With the resignation of Hawaii Police Chief Paul Ferreira in September, the Big Island becomes the fourth county since 2019 to undertake the process of filling the critical law enforcement leadership position.

Big Island locator map

The role of police chief in any county is a powerful position. Replacing a chief requires volunteer members of each county’s police commission to recruit, evaluate and hire the best person to enforce state and county laws.

The State Of Hawaii Organization of Police Officers, the police union, would like the commissioners to expand their objectives in hiring police chiefs to reduce turnover, increase public accountability and create better departments.

At its next meeting, the Hawaii County Police Commission will get its first look at applications screened by the county’s human resources department and begin the interview and public hearing process. Forty-four applications were submitted for the job.

The Hawaii Police Commission will begin reviewing applications for a new chief Oct. 24. Jason Armstrong/Civil Beat/2019

At its Aug. 26 police commission hearing, chair John Bertsch asked the commissioners to develop a list of questions for candidates “in the area of recruitment and retention, budgeting, manpower, traffic, crime, drugs, concealed carry, and things that are important to the commission and constituents in the areas that you represent.”

Hiring A Consultant

Steven Levinson, a former Honolulu police commissioner who took part in the selection of Susan Ballard as Honolulu police chief in 2017, said the city hired a consultant to help find a new chief but that added time and expense.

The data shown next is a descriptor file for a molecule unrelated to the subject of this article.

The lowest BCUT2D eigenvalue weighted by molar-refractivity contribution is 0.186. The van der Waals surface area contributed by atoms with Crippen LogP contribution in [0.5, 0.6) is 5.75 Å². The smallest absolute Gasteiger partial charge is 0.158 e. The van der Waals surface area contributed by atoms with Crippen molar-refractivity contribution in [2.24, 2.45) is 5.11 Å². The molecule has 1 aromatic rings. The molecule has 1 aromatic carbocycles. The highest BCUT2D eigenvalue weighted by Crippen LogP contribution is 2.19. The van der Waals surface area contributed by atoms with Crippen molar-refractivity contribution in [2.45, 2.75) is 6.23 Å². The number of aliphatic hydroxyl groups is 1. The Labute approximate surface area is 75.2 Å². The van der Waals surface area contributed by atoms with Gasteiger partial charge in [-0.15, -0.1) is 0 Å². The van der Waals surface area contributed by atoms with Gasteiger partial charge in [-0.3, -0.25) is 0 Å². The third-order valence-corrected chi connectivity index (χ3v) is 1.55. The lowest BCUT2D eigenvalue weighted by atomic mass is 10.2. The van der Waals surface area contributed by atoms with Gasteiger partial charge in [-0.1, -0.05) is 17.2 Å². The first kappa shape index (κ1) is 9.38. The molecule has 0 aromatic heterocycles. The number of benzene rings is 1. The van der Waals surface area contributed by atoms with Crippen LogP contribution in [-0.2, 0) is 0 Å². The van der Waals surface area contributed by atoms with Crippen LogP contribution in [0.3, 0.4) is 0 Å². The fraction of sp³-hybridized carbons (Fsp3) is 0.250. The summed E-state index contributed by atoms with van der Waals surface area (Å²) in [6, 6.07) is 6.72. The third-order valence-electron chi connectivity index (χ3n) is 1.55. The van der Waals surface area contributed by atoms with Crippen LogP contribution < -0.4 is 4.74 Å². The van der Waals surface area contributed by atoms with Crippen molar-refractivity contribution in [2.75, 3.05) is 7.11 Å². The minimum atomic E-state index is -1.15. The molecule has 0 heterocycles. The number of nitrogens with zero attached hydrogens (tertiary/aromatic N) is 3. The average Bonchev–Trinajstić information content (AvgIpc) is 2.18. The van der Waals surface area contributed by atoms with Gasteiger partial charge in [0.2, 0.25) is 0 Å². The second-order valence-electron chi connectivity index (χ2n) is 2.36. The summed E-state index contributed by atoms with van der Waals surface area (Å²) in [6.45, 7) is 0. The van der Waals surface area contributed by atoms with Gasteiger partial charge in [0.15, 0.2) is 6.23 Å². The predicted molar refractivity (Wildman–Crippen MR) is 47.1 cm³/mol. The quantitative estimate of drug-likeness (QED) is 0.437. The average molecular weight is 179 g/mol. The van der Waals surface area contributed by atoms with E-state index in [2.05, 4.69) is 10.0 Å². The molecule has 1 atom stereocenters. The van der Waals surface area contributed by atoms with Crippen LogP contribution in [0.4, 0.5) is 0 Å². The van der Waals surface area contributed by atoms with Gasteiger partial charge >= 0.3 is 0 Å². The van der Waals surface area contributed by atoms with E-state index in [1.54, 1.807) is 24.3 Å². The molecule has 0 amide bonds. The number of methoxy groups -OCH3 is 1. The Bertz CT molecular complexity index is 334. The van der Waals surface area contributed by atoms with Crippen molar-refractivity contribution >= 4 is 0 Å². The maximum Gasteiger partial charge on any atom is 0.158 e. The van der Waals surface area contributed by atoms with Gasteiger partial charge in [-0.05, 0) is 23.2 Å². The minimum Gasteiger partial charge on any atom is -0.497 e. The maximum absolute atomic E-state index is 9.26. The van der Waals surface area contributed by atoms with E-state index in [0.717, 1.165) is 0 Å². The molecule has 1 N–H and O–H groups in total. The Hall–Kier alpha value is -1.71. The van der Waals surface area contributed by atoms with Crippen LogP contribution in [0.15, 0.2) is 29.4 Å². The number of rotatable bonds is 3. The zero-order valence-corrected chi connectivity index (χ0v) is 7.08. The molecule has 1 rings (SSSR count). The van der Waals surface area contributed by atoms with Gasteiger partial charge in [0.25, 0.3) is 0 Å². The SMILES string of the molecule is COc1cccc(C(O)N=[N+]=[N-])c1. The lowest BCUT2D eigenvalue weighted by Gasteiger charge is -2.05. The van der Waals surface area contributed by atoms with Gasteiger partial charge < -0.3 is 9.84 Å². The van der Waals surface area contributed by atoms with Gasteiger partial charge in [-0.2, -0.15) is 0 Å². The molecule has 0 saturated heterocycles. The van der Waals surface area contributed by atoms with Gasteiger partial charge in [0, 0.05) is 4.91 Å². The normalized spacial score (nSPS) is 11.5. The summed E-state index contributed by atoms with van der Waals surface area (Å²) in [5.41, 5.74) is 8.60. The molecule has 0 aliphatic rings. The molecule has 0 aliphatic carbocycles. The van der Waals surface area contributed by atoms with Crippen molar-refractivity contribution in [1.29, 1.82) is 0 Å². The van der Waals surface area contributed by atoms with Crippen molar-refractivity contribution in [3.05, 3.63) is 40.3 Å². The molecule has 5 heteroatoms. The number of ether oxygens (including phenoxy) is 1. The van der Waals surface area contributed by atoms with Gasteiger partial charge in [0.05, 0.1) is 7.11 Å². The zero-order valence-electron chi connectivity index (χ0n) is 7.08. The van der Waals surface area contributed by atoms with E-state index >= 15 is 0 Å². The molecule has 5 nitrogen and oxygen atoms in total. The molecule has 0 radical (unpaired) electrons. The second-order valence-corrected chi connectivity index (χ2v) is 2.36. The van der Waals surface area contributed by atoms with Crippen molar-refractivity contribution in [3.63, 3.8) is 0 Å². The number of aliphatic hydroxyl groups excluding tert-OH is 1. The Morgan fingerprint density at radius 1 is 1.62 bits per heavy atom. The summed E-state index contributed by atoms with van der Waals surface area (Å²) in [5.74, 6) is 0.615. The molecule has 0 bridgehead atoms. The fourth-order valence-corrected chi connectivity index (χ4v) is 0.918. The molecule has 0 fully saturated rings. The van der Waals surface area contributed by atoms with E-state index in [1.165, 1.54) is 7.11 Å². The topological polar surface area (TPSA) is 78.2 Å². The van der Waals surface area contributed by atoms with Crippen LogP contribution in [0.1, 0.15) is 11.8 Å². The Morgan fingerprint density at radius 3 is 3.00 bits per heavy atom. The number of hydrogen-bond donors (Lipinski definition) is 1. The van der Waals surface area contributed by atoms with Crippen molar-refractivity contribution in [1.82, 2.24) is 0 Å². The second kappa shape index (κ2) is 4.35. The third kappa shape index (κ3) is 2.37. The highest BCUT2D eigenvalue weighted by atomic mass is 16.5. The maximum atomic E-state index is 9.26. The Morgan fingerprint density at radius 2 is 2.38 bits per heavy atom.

“The recommendation was we hire a consultant firm that specialized in these kinds of hires and had been involved in a lot of police chief hirings across the country,” Levinson said. “We accepted the idea that a consultant would be a useful element in the process but it took almost a year to get the consultant squared away.”

The city hired Pennsylvania-based human resources firm EB Jacobs for $75,000 to find and evaluate Honolulu police chief candidates.

Honolulu Police COmmission Steven Levinson during editorial board meeting.
Former Honolulu Police Commissioner Steven Levinson says the county police commissions are the correct group to select new police chiefs. Cory Lum/Civil Beat/2019

Levinson said commission members are volunteers with a somewhat limited understanding of how police departments are run, but that doesn’t mean they cannot find a good candidate for the job.

“Assuming that these folks have been around the block a bunch of times and are smart and thoughtful and have sense of the kind of candidate they are looking for, I don’t see why they couldn’t create their own criteria,” he said. “It would save a lot of time and a lot of money.”